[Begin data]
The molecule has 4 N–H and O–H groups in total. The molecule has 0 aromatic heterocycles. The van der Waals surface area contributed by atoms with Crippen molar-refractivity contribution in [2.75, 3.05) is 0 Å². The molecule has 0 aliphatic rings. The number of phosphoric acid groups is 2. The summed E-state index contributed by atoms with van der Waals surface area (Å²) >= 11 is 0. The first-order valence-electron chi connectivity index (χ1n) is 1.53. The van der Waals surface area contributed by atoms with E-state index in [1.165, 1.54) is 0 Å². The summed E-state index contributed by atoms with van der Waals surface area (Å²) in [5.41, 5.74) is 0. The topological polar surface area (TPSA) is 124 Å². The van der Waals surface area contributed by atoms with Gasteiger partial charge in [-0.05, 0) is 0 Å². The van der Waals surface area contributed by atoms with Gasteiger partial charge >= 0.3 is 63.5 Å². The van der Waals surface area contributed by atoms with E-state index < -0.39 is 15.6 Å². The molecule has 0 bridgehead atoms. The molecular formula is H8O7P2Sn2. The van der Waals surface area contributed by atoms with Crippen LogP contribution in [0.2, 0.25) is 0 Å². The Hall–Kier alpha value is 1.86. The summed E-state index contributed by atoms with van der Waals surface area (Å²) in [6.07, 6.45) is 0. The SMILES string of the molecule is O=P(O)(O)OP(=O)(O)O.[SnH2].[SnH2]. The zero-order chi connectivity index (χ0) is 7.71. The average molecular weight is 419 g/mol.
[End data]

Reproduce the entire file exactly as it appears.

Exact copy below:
The molecule has 4 N–H and O–H groups in total. The molecule has 0 aromatic heterocycles. The van der Waals surface area contributed by atoms with Crippen molar-refractivity contribution in [2.75, 3.05) is 0 Å². The molecule has 0 aliphatic rings. The number of phosphoric acid groups is 2. The summed E-state index contributed by atoms with van der Waals surface area (Å²) >= 11 is 0. The first-order valence-electron chi connectivity index (χ1n) is 1.53. The van der Waals surface area contributed by atoms with E-state index in [1.165, 1.54) is 0 Å². The summed E-state index contributed by atoms with van der Waals surface area (Å²) in [5.41, 5.74) is 0. The topological polar surface area (TPSA) is 124 Å². The van der Waals surface area contributed by atoms with Gasteiger partial charge in [-0.05, 0) is 0 Å². The van der Waals surface area contributed by atoms with Gasteiger partial charge >= 0.3 is 63.5 Å². The van der Waals surface area contributed by atoms with E-state index < -0.39 is 15.6 Å². The molecule has 0 bridgehead atoms. The molecular formula is H8O7P2Sn2. The van der Waals surface area contributed by atoms with Crippen LogP contribution in [0.2, 0.25) is 0 Å². The Hall–Kier alpha value is 1.86. The summed E-state index contributed by atoms with van der Waals surface area (Å²) in [6.07, 6.45) is 0. The SMILES string of the molecule is O=P(O)(O)OP(=O)(O)O.[SnH2].[SnH2]. The zero-order chi connectivity index (χ0) is 7.71. The average molecular weight is 419 g/mol.